Red Hat has maintained developer interest in its products by being an early adopter of Docker containers. Its OpenShift 3.1 developer platform includes Docker container formatting and Kubernetes container cluster orchestration and management. Since Dec. 15, it's been offered as the OpenShift Dedicated cloud service from the AWS cloud data centers. Customers manage their own versions of OpenShift. It was already available online through AWS as a multi-tenant, on-demand service.
OpenShift Dedicated represents a more direct step by Red Hat to carve out its future as a cross-cloud supplier of an open source development platform. Only a few vendors are capable of doing so -- IBM, Microsoft, Google, Cloud Foundry -- and few have Red Hat's credentials and customer base in open source software.
That means Red Hat is building up an open source software stack from RHEL at the heart of the enterprise server through JBoss middleware to Docker containers and KVM virtualization. It's beefing up its CloudForms to manage workloads in different clouds and enhancing OpenShift to take on next-generation cloud application development.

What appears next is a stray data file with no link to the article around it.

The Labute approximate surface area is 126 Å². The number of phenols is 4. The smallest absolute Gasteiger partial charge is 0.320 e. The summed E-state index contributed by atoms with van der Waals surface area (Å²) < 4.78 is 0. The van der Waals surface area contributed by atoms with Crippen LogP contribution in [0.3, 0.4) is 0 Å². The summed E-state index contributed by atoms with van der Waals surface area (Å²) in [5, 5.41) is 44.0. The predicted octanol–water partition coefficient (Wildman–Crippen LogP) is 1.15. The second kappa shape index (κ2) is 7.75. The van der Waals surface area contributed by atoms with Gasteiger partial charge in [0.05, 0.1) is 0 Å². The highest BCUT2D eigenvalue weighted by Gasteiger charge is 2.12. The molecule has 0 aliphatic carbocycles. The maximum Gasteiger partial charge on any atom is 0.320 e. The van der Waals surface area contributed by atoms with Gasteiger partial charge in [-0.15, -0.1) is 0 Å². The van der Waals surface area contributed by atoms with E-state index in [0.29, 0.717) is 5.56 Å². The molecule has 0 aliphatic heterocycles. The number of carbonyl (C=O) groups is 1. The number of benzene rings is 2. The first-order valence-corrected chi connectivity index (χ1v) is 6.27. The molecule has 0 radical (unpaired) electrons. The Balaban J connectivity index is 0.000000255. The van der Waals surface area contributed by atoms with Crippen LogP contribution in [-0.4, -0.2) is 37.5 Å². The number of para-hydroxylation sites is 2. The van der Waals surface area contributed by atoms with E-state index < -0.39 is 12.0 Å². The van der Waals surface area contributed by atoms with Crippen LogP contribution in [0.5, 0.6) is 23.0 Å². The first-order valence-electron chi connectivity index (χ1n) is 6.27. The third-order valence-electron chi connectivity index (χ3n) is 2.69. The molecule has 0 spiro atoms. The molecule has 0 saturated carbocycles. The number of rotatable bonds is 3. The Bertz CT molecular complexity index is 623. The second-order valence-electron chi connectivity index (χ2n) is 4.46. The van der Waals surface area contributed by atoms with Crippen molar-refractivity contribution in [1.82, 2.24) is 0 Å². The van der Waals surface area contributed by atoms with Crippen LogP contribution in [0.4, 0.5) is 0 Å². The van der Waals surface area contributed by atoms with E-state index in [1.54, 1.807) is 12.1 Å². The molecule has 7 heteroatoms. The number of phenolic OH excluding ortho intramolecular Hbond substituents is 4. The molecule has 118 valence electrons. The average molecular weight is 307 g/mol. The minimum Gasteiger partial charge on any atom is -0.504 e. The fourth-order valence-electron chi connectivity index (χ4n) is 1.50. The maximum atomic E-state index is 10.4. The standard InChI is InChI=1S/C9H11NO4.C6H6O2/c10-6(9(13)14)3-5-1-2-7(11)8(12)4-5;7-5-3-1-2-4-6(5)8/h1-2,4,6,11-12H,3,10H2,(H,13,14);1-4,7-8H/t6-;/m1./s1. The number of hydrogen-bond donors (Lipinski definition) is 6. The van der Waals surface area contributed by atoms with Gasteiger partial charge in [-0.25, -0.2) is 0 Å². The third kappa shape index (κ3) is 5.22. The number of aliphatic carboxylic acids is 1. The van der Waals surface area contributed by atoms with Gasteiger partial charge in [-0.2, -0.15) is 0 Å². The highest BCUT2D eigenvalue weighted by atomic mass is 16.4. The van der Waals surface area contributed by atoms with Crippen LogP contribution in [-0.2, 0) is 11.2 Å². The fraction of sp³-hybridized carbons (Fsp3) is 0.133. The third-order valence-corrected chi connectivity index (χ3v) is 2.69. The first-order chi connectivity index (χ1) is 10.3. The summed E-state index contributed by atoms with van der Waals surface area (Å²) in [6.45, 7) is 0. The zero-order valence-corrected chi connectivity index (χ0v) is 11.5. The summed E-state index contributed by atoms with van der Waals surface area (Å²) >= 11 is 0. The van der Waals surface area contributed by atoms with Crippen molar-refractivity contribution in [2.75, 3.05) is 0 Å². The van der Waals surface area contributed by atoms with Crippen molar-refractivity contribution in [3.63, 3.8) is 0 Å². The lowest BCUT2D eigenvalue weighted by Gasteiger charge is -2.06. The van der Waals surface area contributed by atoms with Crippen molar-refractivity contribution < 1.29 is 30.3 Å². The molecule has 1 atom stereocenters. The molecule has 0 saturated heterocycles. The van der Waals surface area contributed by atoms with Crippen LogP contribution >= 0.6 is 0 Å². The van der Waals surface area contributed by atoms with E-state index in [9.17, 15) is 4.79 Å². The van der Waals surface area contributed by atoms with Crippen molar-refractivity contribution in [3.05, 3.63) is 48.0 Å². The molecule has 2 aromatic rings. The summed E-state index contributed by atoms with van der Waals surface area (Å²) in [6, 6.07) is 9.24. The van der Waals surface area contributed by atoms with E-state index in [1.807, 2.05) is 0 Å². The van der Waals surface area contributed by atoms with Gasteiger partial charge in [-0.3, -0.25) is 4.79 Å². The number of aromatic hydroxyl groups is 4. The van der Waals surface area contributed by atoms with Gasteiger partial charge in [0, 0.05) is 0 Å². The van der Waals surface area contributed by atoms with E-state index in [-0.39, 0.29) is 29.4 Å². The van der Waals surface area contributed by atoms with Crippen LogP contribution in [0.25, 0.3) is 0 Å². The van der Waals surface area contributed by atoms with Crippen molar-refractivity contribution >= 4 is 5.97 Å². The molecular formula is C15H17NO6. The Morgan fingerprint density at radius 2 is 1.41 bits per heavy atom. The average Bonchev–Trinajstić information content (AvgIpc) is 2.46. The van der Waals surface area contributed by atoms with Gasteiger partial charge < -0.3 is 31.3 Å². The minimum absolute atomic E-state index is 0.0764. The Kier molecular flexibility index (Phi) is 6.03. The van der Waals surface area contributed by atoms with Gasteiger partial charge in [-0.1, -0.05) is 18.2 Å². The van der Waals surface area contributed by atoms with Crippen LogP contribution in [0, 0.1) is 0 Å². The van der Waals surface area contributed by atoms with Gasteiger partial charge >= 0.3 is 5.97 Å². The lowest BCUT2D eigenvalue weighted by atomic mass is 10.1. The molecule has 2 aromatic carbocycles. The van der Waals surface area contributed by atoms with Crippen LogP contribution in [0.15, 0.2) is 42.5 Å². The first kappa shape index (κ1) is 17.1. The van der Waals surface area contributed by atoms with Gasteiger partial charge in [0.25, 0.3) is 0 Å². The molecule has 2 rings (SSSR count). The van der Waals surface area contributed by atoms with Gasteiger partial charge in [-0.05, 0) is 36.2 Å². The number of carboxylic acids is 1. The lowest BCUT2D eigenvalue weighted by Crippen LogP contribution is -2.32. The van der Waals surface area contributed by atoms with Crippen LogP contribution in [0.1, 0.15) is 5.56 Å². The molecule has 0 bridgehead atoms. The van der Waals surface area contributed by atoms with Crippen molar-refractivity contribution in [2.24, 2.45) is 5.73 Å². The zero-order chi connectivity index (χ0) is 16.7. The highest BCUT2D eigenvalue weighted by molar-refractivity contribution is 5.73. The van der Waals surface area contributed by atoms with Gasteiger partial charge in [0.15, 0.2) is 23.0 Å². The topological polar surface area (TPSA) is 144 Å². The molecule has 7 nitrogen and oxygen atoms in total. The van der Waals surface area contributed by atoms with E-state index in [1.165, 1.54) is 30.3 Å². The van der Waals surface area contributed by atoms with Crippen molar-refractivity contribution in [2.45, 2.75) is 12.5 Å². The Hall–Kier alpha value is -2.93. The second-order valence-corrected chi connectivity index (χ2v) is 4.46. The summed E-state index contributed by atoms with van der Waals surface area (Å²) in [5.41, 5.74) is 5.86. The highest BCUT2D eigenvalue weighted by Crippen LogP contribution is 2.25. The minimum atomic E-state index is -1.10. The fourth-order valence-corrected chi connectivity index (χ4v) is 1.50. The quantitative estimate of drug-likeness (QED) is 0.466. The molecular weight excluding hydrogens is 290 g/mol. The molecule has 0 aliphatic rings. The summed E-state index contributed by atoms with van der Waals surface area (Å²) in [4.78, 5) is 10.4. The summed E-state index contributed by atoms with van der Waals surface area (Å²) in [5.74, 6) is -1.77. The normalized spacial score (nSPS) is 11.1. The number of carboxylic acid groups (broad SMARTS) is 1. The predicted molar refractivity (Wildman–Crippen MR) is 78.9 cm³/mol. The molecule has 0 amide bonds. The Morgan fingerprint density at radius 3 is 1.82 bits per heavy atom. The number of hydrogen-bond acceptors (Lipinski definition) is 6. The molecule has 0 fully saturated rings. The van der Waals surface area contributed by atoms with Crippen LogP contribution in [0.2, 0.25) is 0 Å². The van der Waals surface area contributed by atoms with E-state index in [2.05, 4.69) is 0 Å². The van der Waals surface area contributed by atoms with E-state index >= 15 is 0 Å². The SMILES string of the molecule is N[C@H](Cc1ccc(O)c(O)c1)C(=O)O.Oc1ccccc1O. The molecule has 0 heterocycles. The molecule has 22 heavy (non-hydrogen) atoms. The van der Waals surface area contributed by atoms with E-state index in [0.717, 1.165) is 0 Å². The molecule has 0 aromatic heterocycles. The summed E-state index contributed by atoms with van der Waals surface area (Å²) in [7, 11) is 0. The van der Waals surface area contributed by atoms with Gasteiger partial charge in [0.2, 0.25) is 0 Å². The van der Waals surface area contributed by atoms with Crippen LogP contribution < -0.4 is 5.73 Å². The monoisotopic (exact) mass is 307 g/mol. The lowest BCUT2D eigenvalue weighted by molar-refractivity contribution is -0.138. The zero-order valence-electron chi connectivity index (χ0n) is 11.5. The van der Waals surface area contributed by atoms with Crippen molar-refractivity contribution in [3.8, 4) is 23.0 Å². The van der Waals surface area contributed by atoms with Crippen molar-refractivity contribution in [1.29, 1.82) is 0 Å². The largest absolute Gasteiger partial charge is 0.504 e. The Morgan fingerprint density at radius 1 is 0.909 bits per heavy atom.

All of this may not be enough to offset the switch in enterprise interest from legacy, on-premises systems to the cloud. Red Hat is heavily invested in supplying the operating system and surrounding software to those on-premises systems. Marketshare figures are hard to come by with OpenStack cloud software, but Red Hat, with its Red Hat Enterprise Linux OpenStack offering, is in as strong a position as any OpenStack distributor.
The End Of Unix
Furthermore, the movement of applications to the cloud is having less of a debilitating effect on Red Hat than many prognosticators have predicted, because Red Hat Enterprise Linux has been one of the primary replacements for Unix systems, and the movement to the cloud, if anything, has speeded up that process.
The decline of Unix was noted by InformationWeek 11 years ago, and it continues apace today.